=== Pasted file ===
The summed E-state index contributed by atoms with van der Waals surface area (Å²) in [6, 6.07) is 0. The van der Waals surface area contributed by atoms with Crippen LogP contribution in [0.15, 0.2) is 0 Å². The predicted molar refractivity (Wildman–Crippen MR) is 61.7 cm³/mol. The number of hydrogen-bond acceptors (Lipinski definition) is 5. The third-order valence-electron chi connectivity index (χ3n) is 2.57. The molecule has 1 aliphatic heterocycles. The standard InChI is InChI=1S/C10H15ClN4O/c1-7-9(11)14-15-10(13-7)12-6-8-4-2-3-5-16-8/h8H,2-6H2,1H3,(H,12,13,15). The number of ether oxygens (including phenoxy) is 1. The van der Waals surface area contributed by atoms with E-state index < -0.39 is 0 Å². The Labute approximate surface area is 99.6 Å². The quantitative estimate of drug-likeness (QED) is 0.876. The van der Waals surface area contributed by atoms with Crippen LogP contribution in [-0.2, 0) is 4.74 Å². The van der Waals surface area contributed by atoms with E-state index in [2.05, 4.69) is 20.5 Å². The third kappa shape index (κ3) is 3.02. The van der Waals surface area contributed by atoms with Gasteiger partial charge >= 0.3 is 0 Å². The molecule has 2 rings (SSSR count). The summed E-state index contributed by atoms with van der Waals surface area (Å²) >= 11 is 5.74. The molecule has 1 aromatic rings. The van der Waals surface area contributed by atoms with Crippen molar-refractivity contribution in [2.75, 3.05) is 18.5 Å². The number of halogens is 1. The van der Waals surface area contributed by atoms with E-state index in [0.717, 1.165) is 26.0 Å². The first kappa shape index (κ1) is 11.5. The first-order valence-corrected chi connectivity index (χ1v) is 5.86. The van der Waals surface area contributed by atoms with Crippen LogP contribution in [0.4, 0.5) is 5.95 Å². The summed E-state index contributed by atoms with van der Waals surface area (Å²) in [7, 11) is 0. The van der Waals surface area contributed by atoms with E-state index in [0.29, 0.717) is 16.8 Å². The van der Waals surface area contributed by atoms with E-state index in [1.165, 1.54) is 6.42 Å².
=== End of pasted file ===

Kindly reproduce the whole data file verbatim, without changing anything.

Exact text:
The summed E-state index contributed by atoms with van der Waals surface area (Å²) in [6, 6.07) is 0. The van der Waals surface area contributed by atoms with Crippen LogP contribution in [0.15, 0.2) is 0 Å². The predicted molar refractivity (Wildman–Crippen MR) is 61.7 cm³/mol. The number of hydrogen-bond acceptors (Lipinski definition) is 5. The third-order valence-electron chi connectivity index (χ3n) is 2.57. The molecule has 1 aliphatic heterocycles. The standard InChI is InChI=1S/C10H15ClN4O/c1-7-9(11)14-15-10(13-7)12-6-8-4-2-3-5-16-8/h8H,2-6H2,1H3,(H,12,13,15). The number of ether oxygens (including phenoxy) is 1. The van der Waals surface area contributed by atoms with E-state index < -0.39 is 0 Å². The Labute approximate surface area is 99.6 Å². The quantitative estimate of drug-likeness (QED) is 0.876. The van der Waals surface area contributed by atoms with Crippen LogP contribution in [-0.2, 0) is 4.74 Å². The van der Waals surface area contributed by atoms with E-state index in [2.05, 4.69) is 20.5 Å². The third kappa shape index (κ3) is 3.02. The van der Waals surface area contributed by atoms with Gasteiger partial charge >= 0.3 is 0 Å². The molecule has 2 rings (SSSR count). The summed E-state index contributed by atoms with van der Waals surface area (Å²) >= 11 is 5.74. The molecule has 1 aromatic rings. The van der Waals surface area contributed by atoms with Crippen molar-refractivity contribution in [2.75, 3.05) is 18.5 Å². The number of halogens is 1. The van der Waals surface area contributed by atoms with E-state index in [0.717, 1.165) is 26.0 Å². The first kappa shape index (κ1) is 11.5. The first-order valence-corrected chi connectivity index (χ1v) is 5.86. The van der Waals surface area contributed by atoms with Crippen LogP contribution in [0.4, 0.5) is 5.95 Å². The summed E-state index contributed by atoms with van der Waals surface area (Å²) in [7, 11) is 0. The van der Waals surface area contributed by atoms with E-state index in [0.29, 0.717) is 16.8 Å². The van der Waals surface area contributed by atoms with E-state index in [1.165, 1.54) is 6.42 Å².